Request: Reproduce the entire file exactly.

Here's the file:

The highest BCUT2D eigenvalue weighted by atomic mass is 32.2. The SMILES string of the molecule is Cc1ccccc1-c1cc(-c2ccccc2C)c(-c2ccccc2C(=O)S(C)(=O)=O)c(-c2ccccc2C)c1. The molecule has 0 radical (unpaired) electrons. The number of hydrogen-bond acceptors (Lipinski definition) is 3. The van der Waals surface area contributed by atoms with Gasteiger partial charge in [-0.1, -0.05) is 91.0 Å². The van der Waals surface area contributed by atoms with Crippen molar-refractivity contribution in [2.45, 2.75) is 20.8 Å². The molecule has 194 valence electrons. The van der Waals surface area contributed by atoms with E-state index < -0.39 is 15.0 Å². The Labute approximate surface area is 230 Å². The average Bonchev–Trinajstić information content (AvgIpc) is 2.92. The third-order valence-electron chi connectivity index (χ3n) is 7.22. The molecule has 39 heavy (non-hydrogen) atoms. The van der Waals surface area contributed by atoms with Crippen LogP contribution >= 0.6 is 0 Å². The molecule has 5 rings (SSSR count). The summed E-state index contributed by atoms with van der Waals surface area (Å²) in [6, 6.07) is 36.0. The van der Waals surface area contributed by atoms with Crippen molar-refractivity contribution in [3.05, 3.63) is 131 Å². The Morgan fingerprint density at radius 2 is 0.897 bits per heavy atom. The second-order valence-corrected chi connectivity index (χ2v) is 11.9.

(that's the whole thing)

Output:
The highest BCUT2D eigenvalue weighted by atomic mass is 32.2. The SMILES string of the molecule is Cc1ccccc1-c1cc(-c2ccccc2C)c(-c2ccccc2C(=O)S(C)(=O)=O)c(-c2ccccc2C)c1. The molecule has 0 radical (unpaired) electrons. The number of hydrogen-bond acceptors (Lipinski definition) is 3. The van der Waals surface area contributed by atoms with Gasteiger partial charge in [-0.1, -0.05) is 91.0 Å². The van der Waals surface area contributed by atoms with Crippen molar-refractivity contribution in [2.45, 2.75) is 20.8 Å². The molecule has 194 valence electrons. The van der Waals surface area contributed by atoms with E-state index < -0.39 is 15.0 Å². The Labute approximate surface area is 230 Å². The average Bonchev–Trinajstić information content (AvgIpc) is 2.92. The third-order valence-electron chi connectivity index (χ3n) is 7.22. The molecule has 39 heavy (non-hydrogen) atoms. The van der Waals surface area contributed by atoms with Crippen LogP contribution >= 0.6 is 0 Å². The molecule has 5 rings (SSSR count). The summed E-state index contributed by atoms with van der Waals surface area (Å²) in [6, 6.07) is 36.0. The van der Waals surface area contributed by atoms with Crippen molar-refractivity contribution in [3.05, 3.63) is 131 Å². The Morgan fingerprint density at radius 2 is 0.897 bits per heavy atom. The second-order valence-corrected chi connectivity index (χ2v) is 11.9.